The specification expressly states that "the term information item refers both to documents linked in a menu structure and to a single non-linked document." ('079 patent col. 4 ll. 65-67) See Phillips, 415 F.3d at 1316 ("[T]he specification may reveal a special definition given to a claim term by the patentee that differs from the meaning it would otherwise possess. In such cases, the inventor's lexicography governs."). Throughout the specification, "information items" or "items" and "documents" are used interchangeably. (See, e.g., '079 patent col. 1 ll. 22-23 ("documents (herein referred to as information items, or just items)"); id. at col. 411. 28-30 ("a single item, also referred to herein as a document")) Information items, therefore, include documents.

The Court is not persuaded that information items are limited to documents that are text-based or "accessible in electronic form." As the specification statement excerpted above shows, the patentee intended information item to include documents linked in a menu structure. This suggests that documents without a paper or text-based equivalent may still come within the meaning of information item, if they are linked to a text-based document. There is extrinsic support for such a view: the Microsoft Press - Computer Dictionary defines "document" as "any self-contained piece of work created with an application program.... People generally think of documents as word-processed materials only. To a computer, however, data is nothing more than a collection of characters, so a spreadsheet or a graphic is as much a document as is a letter or report." (D.I. 113 Ex. A at 129)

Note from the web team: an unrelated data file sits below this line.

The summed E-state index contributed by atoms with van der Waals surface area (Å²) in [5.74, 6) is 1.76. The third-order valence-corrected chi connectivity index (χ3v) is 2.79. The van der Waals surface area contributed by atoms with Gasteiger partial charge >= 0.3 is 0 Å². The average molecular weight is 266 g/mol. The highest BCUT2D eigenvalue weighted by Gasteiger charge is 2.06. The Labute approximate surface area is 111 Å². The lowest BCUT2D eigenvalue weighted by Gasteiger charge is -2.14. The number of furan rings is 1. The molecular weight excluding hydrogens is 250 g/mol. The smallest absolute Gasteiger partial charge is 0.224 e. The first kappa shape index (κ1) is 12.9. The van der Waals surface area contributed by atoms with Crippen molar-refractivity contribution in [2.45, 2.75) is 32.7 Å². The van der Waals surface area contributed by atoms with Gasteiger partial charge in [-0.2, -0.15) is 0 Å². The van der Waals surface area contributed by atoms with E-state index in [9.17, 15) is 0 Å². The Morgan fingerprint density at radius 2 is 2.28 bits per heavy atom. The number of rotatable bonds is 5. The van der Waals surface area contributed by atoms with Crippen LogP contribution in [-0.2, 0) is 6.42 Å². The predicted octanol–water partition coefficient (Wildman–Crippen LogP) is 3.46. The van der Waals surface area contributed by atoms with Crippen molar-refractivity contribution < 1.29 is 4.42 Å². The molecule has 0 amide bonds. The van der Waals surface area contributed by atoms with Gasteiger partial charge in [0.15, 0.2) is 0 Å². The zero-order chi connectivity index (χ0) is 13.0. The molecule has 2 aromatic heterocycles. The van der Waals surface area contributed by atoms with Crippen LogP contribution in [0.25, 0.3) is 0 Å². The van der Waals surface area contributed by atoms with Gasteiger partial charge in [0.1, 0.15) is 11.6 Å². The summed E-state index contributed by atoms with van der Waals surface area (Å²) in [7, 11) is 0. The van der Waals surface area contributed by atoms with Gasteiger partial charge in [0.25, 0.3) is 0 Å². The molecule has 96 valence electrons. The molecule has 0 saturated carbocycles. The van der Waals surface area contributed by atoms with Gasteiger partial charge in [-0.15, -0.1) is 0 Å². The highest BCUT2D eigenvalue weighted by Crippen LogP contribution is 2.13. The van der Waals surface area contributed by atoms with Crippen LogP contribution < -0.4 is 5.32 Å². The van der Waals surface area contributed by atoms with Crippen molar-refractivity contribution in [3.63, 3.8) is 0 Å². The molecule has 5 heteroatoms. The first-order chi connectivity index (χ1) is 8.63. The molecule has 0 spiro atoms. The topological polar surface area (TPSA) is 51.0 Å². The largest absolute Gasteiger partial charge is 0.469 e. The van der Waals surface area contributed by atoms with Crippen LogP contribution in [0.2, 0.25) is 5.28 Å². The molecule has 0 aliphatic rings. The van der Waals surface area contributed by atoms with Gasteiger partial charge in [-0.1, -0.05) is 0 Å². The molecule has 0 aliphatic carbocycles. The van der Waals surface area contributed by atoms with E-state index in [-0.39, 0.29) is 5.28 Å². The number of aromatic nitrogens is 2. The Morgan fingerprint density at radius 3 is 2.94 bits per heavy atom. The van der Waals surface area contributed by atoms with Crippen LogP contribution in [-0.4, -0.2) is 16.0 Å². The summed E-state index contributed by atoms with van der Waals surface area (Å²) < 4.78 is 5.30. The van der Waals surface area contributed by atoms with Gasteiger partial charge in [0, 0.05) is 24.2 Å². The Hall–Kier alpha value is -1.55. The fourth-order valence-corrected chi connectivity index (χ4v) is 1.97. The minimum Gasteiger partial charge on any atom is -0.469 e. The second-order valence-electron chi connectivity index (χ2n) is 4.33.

2. "information sources"[9]

a. Plaintiff's Proposed Construction: Plain meaning.
Alternatively, "Storage location of an information item at a remote ISP (Information Service Provider) or a readily-accessible storage location of information item originating at a remote ISP."[10]
b. Defendant's Proposed Construction: "Storage locations of a remote information service provider having an agreement with the operator of the network to provide access to the items in the storage locations."
c. Court's Construction: "Storage location of an information item at a remote ISP (Information Service Provider) or a readily-accessible storage location of information item originating at a remote ISP."

The dispute between the parties is whether information can be stored both at a remote ISP and a readily-accessible storage location. The patent teaches two sources of information storage: the corresponding ISP and caching storage. Therefore, the Court will include both in its construction.